Iulius Divus, Aedes was a temple that the Romans built in honor of the deified Julius Caesar. The triumvirs commissioned the temple in 42BC, with the construction of the temple being completed in 29BC, the year when the temple was completed. After Caesar’s death, the Romans burnt his body at the Eastern end of their forum, where an altar and forum were immediately erected. Later, the Romans removed the altar and column and replaced them with the temple. The temple has since collapsed, with only large sections of the high podium remaining. Archeologists and historians have come up with reconstructions of the temple based on ancient Roman coins that bore its image (Iulius Divus, Aedes 1).
The Temple of Caesar was a superstructure that featured the prostyle and hexastyle designs. The temple’s portico had six standing columns that were closely spaced to each other. Archeological findings have led scholars to argue that the temple had an ionic portico, an issue that was initially unclear after ancient Roman coins had suggested that it was either ionic or composite (Coulston and Dodge 203). The Temple’s Roman ornamentation was also evident in its entablature and cornice, which had roses and modillions structure (Coulston and Dodge 203). Apart from these features, the constructors of the Temple of Caesar appear to have adopted a minimalist approach towards the building, when designing other areas within the temple such as the sides and the rear. While the temple’s portico features significant ornamentation, the other sides feature little decorations. Digital reconstructions of the temple place a staircase at its front, acting as the main entrance to the building. Apart from the staircase and front opening, the Temple of Caesar appears to have had no other entrance. Lastly, archeologists state that the Romans constructed the Temple of Caesar using marble and stone as the main materials.
The Romans constructed the temple towards the East end of their forum, surrounded by other temples and shrines. They built the temple on the exact location where they burnt Caesar’s body after his death after removing the altar and column that stood there in his honor. The Temple was built facing the forum, an open space that served a civic purpose, with the Romans recognizing it as the symbolic center of Rome. Towards the temple’s right was the basilica aemilia, a structure that housed several shops (Iulius Divus, Aedes 1). On the temple’s immediate left was another place of worship, Castor, Aedes. The Castor, Aedes was a Roman temple that housed the cult of Castor and Pollux, who were both revered Roman heroes. A smaller structure was located between Caesar’s temple and that housing the cult of Castor and Pollux. This structure was an arch honoring the emperor Augustus. Behind the Temple of Caesar were two small structures (Iulius Divus, Aedes 1). One was a shrine that some sources deemed to be the home of the king and another was a temple that housed the cult of the goddess Vesta. Opposite the structure, on the other side of the forum, were three additional temples, dedicated to the god Saturn, emperors Vespasian and Titus and Concord (Iulius Divus, Aedes 1).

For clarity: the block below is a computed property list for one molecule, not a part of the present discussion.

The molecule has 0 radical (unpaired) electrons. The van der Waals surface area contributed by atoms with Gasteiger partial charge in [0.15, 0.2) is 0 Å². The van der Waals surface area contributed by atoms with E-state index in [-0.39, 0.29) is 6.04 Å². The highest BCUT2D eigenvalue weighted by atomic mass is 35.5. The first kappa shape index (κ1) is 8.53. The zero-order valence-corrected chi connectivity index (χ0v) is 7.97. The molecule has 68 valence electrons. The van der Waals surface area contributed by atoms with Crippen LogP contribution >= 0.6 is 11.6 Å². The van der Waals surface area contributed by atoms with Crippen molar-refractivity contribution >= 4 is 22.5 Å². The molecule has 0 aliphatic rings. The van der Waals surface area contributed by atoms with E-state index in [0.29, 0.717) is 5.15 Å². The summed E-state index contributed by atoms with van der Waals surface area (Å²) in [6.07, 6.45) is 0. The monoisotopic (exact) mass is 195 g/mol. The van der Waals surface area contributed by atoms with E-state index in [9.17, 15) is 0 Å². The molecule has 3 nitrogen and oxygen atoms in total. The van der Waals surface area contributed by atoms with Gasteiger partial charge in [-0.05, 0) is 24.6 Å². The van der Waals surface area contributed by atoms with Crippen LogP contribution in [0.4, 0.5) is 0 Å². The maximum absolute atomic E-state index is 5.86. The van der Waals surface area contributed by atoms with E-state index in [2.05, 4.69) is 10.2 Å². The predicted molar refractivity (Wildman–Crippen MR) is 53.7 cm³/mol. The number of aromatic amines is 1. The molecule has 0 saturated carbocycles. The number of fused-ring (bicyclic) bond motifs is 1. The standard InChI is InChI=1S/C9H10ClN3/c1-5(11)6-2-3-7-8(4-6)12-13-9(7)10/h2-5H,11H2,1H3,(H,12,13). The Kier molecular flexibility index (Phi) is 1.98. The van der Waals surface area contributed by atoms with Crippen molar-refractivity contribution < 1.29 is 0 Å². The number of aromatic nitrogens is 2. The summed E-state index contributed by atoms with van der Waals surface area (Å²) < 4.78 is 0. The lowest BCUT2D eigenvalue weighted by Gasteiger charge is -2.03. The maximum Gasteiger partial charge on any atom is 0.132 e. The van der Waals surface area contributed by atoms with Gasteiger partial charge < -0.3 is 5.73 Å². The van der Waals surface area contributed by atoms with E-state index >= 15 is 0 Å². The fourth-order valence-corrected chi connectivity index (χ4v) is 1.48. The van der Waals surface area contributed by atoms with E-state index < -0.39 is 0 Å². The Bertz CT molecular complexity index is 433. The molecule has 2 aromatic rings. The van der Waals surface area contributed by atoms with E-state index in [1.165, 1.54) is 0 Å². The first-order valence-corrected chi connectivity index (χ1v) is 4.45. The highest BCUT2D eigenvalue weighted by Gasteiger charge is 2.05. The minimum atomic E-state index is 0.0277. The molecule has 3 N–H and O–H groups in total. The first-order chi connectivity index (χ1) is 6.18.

Digital reconstructions are valuable tools for explaining the ancient world. Over the years, human conflict, neglect and force majeure have worn down the archeology of the ancient world. This has left the modern world to try to figure out the shapes and designs of these structures from historical artifacts such as ancient coins, writings and sculptures. Reconstructions such as those on the Digital Roman Forum are a useful tool for understanding the ancient world because they combine the information derived from the historical artifacts in one location. This makes it easier for people in the modern world to determine various issues concerning the past. For instance, the reconstruction of the Temple of Caesar shows that Julius Caesar was a figure that the Romans revered. This is evident through issues such as the size of his temple and its location. When compared to structures that the Romans dedicated to the goddess Vesta and Emperor Augustus, Caesar’s temple appears much larger in comparison, implying that the Romans may have held him in higher regard. The reconstructions also help increase our understanding of Roman society. For instance, the Romans constructed many important temples and shrines around the forum. This suggests that the forum was the focal point of their society and a space that they deemed to be important. This implication matches other views that historians have of the ancient Roman society being organized and having a lot of respect for the rule of law. The reconstructions of Rome allude to this importance by placing the forum in the middle of the city.
Reconstructions such as those found in the Digital Roman Forum make crucial contributions to our understanding of the ancient world. Through the website’s reconstruction of the Temple of Caesar, users are able to learn about Roman architecture and the way in which they organized their city. The reconstruction and its comparison to other structures, in terms of location and prestige, also make various allusions to issues such as the different people that the Romans held in high regard and the areas they deemed most important in their city
Iulius Divus, Aedes – 400AD. Digital Roman Forum. University of California, 2005. Web. 22 Sept. 2014.
Coulston, Jon and Hazel Dodge. Ancient Rome: The Archeology of the Eternal City. Oxford: Oxford University School of Archeology, 2000. Print
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